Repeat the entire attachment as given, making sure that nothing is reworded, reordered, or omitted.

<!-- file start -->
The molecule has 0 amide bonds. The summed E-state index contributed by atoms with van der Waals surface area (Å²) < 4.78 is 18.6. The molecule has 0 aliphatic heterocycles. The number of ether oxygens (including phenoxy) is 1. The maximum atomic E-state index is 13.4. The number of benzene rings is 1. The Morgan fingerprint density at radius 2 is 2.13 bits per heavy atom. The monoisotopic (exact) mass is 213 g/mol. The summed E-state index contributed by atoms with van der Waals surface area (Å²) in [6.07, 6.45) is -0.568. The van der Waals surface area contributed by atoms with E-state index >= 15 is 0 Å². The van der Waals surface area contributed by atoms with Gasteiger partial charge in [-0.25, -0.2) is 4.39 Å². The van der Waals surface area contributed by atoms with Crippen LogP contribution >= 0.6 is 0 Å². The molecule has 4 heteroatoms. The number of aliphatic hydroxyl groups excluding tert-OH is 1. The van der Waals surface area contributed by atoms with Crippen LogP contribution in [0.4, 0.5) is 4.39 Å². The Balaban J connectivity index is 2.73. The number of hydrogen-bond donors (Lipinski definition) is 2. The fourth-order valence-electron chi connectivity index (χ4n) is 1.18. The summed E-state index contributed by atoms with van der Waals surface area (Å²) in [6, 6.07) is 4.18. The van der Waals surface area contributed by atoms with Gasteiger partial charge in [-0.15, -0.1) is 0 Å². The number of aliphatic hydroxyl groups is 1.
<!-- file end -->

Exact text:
The molecule has 0 amide bonds. The summed E-state index contributed by atoms with van der Waals surface area (Å²) < 4.78 is 18.6. The molecule has 0 aliphatic heterocycles. The number of ether oxygens (including phenoxy) is 1. The maximum atomic E-state index is 13.4. The number of benzene rings is 1. The Morgan fingerprint density at radius 2 is 2.13 bits per heavy atom. The monoisotopic (exact) mass is 213 g/mol. The summed E-state index contributed by atoms with van der Waals surface area (Å²) in [6.07, 6.45) is -0.568. The van der Waals surface area contributed by atoms with E-state index >= 15 is 0 Å². The van der Waals surface area contributed by atoms with Gasteiger partial charge in [-0.25, -0.2) is 4.39 Å². The van der Waals surface area contributed by atoms with Crippen LogP contribution >= 0.6 is 0 Å². The molecule has 4 heteroatoms. The number of aliphatic hydroxyl groups excluding tert-OH is 1. The van der Waals surface area contributed by atoms with Crippen LogP contribution in [0.4, 0.5) is 4.39 Å². The Balaban J connectivity index is 2.73. The number of hydrogen-bond donors (Lipinski definition) is 2. The fourth-order valence-electron chi connectivity index (χ4n) is 1.18. The summed E-state index contributed by atoms with van der Waals surface area (Å²) in [6, 6.07) is 4.18. The van der Waals surface area contributed by atoms with Gasteiger partial charge in [-0.15, -0.1) is 0 Å². The number of aliphatic hydroxyl groups is 1.